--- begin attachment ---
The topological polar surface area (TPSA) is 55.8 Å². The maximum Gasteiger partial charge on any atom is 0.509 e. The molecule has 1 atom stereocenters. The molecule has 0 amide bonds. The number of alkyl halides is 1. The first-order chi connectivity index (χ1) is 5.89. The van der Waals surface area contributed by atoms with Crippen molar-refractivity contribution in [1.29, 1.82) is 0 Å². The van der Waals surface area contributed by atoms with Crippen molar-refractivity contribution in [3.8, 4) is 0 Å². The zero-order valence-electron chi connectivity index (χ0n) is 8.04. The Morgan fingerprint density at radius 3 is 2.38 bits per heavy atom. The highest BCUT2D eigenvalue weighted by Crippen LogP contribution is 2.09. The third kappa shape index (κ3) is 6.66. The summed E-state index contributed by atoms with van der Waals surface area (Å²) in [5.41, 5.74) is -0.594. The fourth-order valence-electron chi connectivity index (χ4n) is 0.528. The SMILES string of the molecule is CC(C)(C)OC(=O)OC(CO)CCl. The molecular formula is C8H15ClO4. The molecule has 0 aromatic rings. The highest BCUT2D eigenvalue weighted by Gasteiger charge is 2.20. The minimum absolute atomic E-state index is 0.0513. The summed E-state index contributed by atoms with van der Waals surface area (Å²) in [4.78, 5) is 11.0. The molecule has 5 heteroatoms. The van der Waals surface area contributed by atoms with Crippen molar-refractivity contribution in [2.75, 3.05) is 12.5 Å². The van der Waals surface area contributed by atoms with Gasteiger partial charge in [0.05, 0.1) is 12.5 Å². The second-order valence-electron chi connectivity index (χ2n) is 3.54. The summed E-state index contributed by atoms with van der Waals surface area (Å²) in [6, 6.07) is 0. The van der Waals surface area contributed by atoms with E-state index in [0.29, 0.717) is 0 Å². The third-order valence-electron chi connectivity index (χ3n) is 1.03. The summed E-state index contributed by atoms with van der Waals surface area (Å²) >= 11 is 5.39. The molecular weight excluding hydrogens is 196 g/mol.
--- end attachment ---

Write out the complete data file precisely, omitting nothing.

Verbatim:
The topological polar surface area (TPSA) is 55.8 Å². The maximum Gasteiger partial charge on any atom is 0.509 e. The molecule has 1 atom stereocenters. The molecule has 0 amide bonds. The number of alkyl halides is 1. The first-order chi connectivity index (χ1) is 5.89. The van der Waals surface area contributed by atoms with Crippen molar-refractivity contribution in [1.29, 1.82) is 0 Å². The van der Waals surface area contributed by atoms with Crippen molar-refractivity contribution in [3.8, 4) is 0 Å². The zero-order valence-electron chi connectivity index (χ0n) is 8.04. The Morgan fingerprint density at radius 3 is 2.38 bits per heavy atom. The highest BCUT2D eigenvalue weighted by Crippen LogP contribution is 2.09. The third kappa shape index (κ3) is 6.66. The summed E-state index contributed by atoms with van der Waals surface area (Å²) in [5.41, 5.74) is -0.594. The fourth-order valence-electron chi connectivity index (χ4n) is 0.528. The SMILES string of the molecule is CC(C)(C)OC(=O)OC(CO)CCl. The molecular formula is C8H15ClO4. The molecule has 0 aromatic rings. The highest BCUT2D eigenvalue weighted by Gasteiger charge is 2.20. The minimum absolute atomic E-state index is 0.0513. The summed E-state index contributed by atoms with van der Waals surface area (Å²) in [4.78, 5) is 11.0. The molecule has 5 heteroatoms. The van der Waals surface area contributed by atoms with Crippen molar-refractivity contribution in [2.75, 3.05) is 12.5 Å². The van der Waals surface area contributed by atoms with Gasteiger partial charge in [0.05, 0.1) is 12.5 Å². The second-order valence-electron chi connectivity index (χ2n) is 3.54. The summed E-state index contributed by atoms with van der Waals surface area (Å²) in [6, 6.07) is 0. The van der Waals surface area contributed by atoms with E-state index in [0.29, 0.717) is 0 Å². The third-order valence-electron chi connectivity index (χ3n) is 1.03. The summed E-state index contributed by atoms with van der Waals surface area (Å²) >= 11 is 5.39. The molecular weight excluding hydrogens is 196 g/mol.